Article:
By Adelle Whitefoot
Two Harbors hunter George Krog wasn’t looking for any fame when he went to the local game warden to ask for a doe permit to make it easier for a man of his age to get a deer, but the request has snowballed.
Most areas in northern Minnesota issued buck only permits last year due to the sparse deer population this year. For hunters Krog’s age — he’s 84 — it can be difficult to sit out in the woods all day, every day, waiting for a buck to come along. So Krog went to the Two Harbors Department of Natural Resource office to speak to the game warden. When Krog asked for a doe permit, the conservation officer said he didn’t have the authority to do so.
“I accepted that. I just had to ask whether it was going to be no or yes,” Krog said. “A couple more days later I went back and asked the gals that work there if there is someone that can help me.”
Krog was directed to write to the DNR central office in St. Paul. Then, he received a letter back that told him to contact his legislators. His next letter went to Sen. Tom Bakk asking him to create a law that would allow hunters his age to get special doe permits.
“I used to be able to sit in a deer stand all day long but I can’t do that anymore,” Krog said.
Krog has been hunting since he was old enough to buy a license, and only missed four years when he was in the service. When he was an orphan living with a Swedish family in Port Wing, Wis., a friendly neighbor started Krog’s lifelong hunting obsession. Krog said he would see the neighbor bring home game that looked pretty good, so his neighbor agreed to teach Krog to hunt.
“I’m a meat hunter. I don’t go after the big bucks. I did shoot a big buck and I was very proud of that,” Krog said. “But when I was ready to cut it up and bring it in to eat, my grandma said we couldn’t eat it and I asked why not and she said to smell it. I did and it didn’t smell good.”
The trusty neighbor had an explanation. He told Krog the big, dominating bucks eat wherever a doe would urinate during breeding season. That smell gets in the meat and can cause an unappetizing dinner after it’s cleaned and cut up, so Krog stuck to smaller deer from then on.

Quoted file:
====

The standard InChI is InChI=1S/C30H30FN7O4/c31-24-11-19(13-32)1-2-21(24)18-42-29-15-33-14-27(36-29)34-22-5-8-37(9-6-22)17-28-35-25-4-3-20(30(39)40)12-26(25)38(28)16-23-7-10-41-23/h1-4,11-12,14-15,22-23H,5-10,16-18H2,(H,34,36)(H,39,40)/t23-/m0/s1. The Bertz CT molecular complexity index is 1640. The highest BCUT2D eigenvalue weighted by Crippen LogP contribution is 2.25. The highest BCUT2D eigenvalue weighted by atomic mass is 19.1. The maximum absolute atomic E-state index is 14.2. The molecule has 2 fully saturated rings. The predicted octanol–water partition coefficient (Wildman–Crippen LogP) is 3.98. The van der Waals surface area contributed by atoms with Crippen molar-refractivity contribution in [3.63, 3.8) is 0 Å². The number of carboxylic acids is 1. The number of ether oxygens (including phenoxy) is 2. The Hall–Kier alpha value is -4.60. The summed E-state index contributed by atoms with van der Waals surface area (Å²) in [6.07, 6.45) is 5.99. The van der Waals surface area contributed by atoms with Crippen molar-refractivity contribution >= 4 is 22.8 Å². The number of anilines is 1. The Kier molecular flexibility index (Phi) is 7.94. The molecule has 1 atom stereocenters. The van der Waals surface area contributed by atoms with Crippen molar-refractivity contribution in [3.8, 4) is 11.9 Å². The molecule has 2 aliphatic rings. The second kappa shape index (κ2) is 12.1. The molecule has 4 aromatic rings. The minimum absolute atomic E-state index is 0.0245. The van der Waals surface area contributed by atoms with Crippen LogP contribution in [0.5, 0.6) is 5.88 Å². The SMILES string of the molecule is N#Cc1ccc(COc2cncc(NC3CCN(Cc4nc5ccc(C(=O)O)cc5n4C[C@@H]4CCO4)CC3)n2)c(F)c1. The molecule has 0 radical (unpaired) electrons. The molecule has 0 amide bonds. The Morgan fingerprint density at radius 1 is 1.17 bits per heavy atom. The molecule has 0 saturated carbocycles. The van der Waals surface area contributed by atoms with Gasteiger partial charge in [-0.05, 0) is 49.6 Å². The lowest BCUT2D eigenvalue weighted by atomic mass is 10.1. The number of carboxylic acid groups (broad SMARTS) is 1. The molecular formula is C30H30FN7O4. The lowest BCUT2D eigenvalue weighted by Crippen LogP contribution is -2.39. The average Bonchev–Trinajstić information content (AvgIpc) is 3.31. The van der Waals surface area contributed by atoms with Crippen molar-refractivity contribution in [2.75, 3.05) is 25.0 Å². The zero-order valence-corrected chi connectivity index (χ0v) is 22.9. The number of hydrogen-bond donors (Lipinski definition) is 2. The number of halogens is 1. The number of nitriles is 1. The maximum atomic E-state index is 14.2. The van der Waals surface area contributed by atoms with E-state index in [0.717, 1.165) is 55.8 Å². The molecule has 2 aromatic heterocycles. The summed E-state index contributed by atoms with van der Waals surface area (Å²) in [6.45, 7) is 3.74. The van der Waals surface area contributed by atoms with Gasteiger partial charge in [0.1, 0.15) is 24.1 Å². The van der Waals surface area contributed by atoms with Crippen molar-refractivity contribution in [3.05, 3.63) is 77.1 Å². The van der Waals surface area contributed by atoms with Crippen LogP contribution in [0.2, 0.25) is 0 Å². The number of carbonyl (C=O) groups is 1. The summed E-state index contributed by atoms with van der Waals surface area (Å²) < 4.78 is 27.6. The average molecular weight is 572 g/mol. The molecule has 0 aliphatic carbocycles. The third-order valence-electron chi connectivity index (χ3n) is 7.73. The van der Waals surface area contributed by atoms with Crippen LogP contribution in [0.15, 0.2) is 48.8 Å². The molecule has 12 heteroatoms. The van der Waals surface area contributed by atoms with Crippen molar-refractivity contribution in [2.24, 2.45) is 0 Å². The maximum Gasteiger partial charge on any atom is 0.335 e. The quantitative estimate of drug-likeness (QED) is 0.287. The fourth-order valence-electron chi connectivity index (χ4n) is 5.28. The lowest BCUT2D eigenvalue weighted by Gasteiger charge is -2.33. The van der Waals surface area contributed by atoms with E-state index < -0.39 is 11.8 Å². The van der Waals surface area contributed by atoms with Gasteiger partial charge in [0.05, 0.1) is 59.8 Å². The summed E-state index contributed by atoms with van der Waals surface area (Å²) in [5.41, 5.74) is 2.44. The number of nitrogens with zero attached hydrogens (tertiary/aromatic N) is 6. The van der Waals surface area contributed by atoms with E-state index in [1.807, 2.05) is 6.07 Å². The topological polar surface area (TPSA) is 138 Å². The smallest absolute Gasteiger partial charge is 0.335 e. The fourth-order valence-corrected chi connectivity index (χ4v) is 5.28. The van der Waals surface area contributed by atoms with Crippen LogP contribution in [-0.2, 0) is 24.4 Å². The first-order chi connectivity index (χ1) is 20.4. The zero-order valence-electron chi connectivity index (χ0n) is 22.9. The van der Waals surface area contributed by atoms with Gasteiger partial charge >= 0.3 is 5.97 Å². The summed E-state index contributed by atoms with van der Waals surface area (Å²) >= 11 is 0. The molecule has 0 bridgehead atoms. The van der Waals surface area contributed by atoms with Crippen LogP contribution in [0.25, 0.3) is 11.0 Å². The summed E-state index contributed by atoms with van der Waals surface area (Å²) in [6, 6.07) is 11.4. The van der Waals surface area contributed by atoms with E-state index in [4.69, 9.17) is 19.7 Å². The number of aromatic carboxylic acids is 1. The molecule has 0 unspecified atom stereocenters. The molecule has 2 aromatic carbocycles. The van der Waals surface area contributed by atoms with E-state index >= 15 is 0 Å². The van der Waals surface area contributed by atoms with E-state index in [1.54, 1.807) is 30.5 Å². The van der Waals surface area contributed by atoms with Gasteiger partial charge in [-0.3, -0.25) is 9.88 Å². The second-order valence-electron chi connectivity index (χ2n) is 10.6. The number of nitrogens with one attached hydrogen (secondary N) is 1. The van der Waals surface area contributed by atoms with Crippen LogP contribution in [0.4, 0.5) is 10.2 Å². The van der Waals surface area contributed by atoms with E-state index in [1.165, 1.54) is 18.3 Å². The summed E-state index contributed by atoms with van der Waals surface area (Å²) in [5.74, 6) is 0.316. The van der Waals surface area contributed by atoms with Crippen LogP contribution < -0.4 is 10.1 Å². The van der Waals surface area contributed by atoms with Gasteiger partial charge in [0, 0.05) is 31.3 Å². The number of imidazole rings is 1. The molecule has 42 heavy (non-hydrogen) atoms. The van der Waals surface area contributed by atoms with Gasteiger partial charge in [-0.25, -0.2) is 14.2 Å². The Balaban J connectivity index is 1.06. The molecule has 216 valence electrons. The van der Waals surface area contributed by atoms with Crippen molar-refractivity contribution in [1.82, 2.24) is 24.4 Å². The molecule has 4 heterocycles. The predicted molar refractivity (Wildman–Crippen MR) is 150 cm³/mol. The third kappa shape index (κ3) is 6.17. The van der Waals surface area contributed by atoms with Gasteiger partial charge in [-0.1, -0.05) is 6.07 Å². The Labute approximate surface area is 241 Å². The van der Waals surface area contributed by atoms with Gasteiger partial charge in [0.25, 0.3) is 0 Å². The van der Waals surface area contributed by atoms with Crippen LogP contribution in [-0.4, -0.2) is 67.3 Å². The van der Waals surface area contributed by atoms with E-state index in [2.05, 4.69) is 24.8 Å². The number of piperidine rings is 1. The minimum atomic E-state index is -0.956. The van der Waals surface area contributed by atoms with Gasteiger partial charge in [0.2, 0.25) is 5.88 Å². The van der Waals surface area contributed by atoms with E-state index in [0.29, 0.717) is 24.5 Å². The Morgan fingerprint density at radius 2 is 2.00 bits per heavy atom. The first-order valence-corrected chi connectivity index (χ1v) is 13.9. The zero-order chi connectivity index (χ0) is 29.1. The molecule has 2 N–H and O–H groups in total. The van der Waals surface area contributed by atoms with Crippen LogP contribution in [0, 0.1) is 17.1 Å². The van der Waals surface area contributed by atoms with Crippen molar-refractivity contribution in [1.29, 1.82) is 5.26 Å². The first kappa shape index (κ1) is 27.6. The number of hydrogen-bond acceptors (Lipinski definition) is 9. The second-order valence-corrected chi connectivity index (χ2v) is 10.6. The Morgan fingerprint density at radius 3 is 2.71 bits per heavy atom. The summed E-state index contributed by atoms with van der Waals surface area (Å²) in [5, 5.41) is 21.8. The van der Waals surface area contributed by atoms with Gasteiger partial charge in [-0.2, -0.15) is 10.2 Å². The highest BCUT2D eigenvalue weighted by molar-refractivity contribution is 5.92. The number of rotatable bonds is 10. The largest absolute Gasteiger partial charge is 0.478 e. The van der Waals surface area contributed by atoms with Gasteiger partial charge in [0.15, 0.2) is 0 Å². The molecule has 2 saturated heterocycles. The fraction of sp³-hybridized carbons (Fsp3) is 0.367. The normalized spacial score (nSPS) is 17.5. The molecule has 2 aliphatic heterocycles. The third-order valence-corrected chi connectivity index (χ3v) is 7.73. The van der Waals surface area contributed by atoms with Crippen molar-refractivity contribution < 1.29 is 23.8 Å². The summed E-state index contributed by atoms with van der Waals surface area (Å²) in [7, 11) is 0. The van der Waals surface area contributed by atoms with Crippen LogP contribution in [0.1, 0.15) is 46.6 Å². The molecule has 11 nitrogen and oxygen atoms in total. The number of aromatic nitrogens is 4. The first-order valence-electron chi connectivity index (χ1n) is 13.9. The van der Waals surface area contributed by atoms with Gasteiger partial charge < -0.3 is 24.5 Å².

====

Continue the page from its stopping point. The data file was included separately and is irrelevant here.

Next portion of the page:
Last year was buck-only in the Two Harbors area. Even though Krog wasn’t waiting for a big buck, he said he never saw any kind of buck.
“Every day in October I would scout the area that I was going to hunt,” he said. “Every day I would see does and one day I saw a buck. After that, I never saw him again.”
According to Krog, once he got out into the woods after the season opened, all he saw was does like he saw in October. But there was something else that told him he wasn’t going to see a buck.
“The thing that bothered me was that I never heard a shot where I hunt, and normally I would hear other people shoot,” Krog said. “So I knew it was going to be a long season.”
A couple days after that is when he decided to talk to the game warden. Since he wrote a letter to Bakk, Krog has been interviewed by many media outlets after Bakk and Rep. David Dill introduced the bill to the Senate and House. The bill would just add one subdivision to an existing statute saying, “residents age 84 or over may take a deer of either sex.” The bills on both sides are currently in committees.
Krog was not able to tag his own buck this year, but he was able to still get his venison. One day after coming back from hunting in Wisconsin, Krog was sitting in his chair when he saw a truck pull up in his driveway. It was the Two Harbors game warden and he had a big buck for Krog.
“I asked why I was getting this buck,” Krog said. “He said that the main guy in the cities told him he just had to get a deer for George and he did.”
Krog said he was a little worried about the meat after his last run in with a big buck, but he said the venison was just great.
“I want to hunt as long as I can,” he said. “But I’m just a small spoke in the wheel of progress.”